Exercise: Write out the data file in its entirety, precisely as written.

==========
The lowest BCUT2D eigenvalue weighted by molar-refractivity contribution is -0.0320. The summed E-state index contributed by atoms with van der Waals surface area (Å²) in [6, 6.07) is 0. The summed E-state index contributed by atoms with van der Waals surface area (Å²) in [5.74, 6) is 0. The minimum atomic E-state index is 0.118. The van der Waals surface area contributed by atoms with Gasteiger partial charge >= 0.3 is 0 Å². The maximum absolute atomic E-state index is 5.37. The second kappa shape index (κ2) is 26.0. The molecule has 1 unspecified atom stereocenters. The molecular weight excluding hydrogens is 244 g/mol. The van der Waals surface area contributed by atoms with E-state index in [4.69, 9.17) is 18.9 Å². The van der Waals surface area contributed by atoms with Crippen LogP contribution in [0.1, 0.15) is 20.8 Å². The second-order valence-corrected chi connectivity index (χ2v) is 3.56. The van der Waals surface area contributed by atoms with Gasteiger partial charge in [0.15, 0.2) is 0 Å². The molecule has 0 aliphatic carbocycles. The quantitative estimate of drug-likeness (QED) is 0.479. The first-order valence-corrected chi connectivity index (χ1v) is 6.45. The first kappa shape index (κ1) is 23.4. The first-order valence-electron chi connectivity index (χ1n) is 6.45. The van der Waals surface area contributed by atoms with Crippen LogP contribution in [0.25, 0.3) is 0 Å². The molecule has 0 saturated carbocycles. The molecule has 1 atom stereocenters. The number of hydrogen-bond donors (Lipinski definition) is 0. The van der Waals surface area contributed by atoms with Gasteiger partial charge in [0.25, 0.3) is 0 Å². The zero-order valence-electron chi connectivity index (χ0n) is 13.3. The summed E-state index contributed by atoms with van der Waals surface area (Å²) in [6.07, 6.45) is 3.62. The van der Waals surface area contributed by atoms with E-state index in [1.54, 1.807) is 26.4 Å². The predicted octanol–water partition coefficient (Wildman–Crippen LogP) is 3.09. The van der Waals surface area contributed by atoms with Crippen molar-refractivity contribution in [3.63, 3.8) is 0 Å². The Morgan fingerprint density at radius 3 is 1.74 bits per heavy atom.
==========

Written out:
The lowest BCUT2D eigenvalue weighted by molar-refractivity contribution is -0.0320. The summed E-state index contributed by atoms with van der Waals surface area (Å²) in [6, 6.07) is 0. The summed E-state index contributed by atoms with van der Waals surface area (Å²) in [5.74, 6) is 0. The minimum atomic E-state index is 0.118. The van der Waals surface area contributed by atoms with Gasteiger partial charge >= 0.3 is 0 Å². The maximum absolute atomic E-state index is 5.37. The second kappa shape index (κ2) is 26.0. The molecule has 1 unspecified atom stereocenters. The molecular weight excluding hydrogens is 244 g/mol. The van der Waals surface area contributed by atoms with E-state index in [4.69, 9.17) is 18.9 Å². The van der Waals surface area contributed by atoms with Crippen LogP contribution in [0.1, 0.15) is 20.8 Å². The second-order valence-corrected chi connectivity index (χ2v) is 3.56. The van der Waals surface area contributed by atoms with Gasteiger partial charge in [0.15, 0.2) is 0 Å². The molecule has 0 aliphatic carbocycles. The quantitative estimate of drug-likeness (QED) is 0.479. The first-order valence-corrected chi connectivity index (χ1v) is 6.45. The first kappa shape index (κ1) is 23.4. The first-order valence-electron chi connectivity index (χ1n) is 6.45. The van der Waals surface area contributed by atoms with Crippen LogP contribution in [0.25, 0.3) is 0 Å². The molecule has 0 saturated carbocycles. The molecule has 1 atom stereocenters. The number of hydrogen-bond donors (Lipinski definition) is 0. The van der Waals surface area contributed by atoms with Gasteiger partial charge in [0.25, 0.3) is 0 Å². The zero-order valence-electron chi connectivity index (χ0n) is 13.3. The summed E-state index contributed by atoms with van der Waals surface area (Å²) in [6.07, 6.45) is 3.62. The van der Waals surface area contributed by atoms with E-state index in [1.54, 1.807) is 26.4 Å². The predicted octanol–water partition coefficient (Wildman–Crippen LogP) is 3.09. The van der Waals surface area contributed by atoms with Crippen molar-refractivity contribution in [3.63, 3.8) is 0 Å². The Morgan fingerprint density at radius 3 is 1.74 bits per heavy atom.